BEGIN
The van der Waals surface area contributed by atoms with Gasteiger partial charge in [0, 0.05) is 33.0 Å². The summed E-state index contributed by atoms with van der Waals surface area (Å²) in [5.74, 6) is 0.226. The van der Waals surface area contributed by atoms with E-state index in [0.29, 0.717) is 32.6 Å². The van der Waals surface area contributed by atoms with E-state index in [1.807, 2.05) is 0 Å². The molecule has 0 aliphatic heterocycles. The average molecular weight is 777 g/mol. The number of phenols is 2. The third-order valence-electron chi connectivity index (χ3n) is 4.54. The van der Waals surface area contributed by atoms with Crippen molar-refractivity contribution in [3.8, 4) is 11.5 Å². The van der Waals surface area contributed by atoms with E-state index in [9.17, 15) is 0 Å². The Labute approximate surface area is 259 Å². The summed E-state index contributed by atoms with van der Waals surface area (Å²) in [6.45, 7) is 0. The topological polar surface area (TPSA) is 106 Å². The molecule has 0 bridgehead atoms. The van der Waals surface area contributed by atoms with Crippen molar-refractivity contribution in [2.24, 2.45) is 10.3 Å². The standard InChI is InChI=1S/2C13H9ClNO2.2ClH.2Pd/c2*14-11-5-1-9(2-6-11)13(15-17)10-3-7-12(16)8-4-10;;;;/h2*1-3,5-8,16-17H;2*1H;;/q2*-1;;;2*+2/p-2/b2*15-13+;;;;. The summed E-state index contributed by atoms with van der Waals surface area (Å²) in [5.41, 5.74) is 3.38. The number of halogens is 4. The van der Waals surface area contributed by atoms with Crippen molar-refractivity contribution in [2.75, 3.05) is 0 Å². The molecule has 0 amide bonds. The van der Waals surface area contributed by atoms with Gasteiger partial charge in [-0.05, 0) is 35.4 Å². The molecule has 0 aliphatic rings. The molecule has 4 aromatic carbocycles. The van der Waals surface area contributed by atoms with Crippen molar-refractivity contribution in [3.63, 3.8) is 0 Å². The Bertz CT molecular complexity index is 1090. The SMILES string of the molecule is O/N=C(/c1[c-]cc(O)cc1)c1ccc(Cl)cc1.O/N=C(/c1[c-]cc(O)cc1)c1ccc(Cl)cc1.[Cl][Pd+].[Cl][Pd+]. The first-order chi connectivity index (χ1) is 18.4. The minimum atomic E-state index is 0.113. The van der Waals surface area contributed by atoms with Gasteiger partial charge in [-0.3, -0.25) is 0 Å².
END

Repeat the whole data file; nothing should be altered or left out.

The van der Waals surface area contributed by atoms with Gasteiger partial charge in [0, 0.05) is 33.0 Å². The summed E-state index contributed by atoms with van der Waals surface area (Å²) in [5.74, 6) is 0.226. The van der Waals surface area contributed by atoms with E-state index in [0.29, 0.717) is 32.6 Å². The van der Waals surface area contributed by atoms with E-state index in [1.807, 2.05) is 0 Å². The molecule has 0 aliphatic heterocycles. The average molecular weight is 777 g/mol. The number of phenols is 2. The third-order valence-electron chi connectivity index (χ3n) is 4.54. The van der Waals surface area contributed by atoms with Crippen molar-refractivity contribution in [3.8, 4) is 11.5 Å². The van der Waals surface area contributed by atoms with E-state index in [9.17, 15) is 0 Å². The Labute approximate surface area is 259 Å². The summed E-state index contributed by atoms with van der Waals surface area (Å²) in [6.45, 7) is 0. The topological polar surface area (TPSA) is 106 Å². The molecule has 0 bridgehead atoms. The van der Waals surface area contributed by atoms with Crippen molar-refractivity contribution in [2.24, 2.45) is 10.3 Å². The standard InChI is InChI=1S/2C13H9ClNO2.2ClH.2Pd/c2*14-11-5-1-9(2-6-11)13(15-17)10-3-7-12(16)8-4-10;;;;/h2*1-3,5-8,16-17H;2*1H;;/q2*-1;;;2*+2/p-2/b2*15-13+;;;;. The summed E-state index contributed by atoms with van der Waals surface area (Å²) in [5.41, 5.74) is 3.38. The number of halogens is 4. The van der Waals surface area contributed by atoms with Crippen molar-refractivity contribution in [2.75, 3.05) is 0 Å². The molecule has 0 amide bonds. The van der Waals surface area contributed by atoms with Gasteiger partial charge in [-0.05, 0) is 35.4 Å². The molecule has 0 aliphatic rings. The molecule has 4 aromatic carbocycles. The van der Waals surface area contributed by atoms with Crippen molar-refractivity contribution in [3.63, 3.8) is 0 Å². The Bertz CT molecular complexity index is 1090. The SMILES string of the molecule is O/N=C(/c1[c-]cc(O)cc1)c1ccc(Cl)cc1.O/N=C(/c1[c-]cc(O)cc1)c1ccc(Cl)cc1.[Cl][Pd+].[Cl][Pd+]. The first-order chi connectivity index (χ1) is 18.4. The minimum atomic E-state index is 0.113. The van der Waals surface area contributed by atoms with Gasteiger partial charge in [-0.3, -0.25) is 0 Å².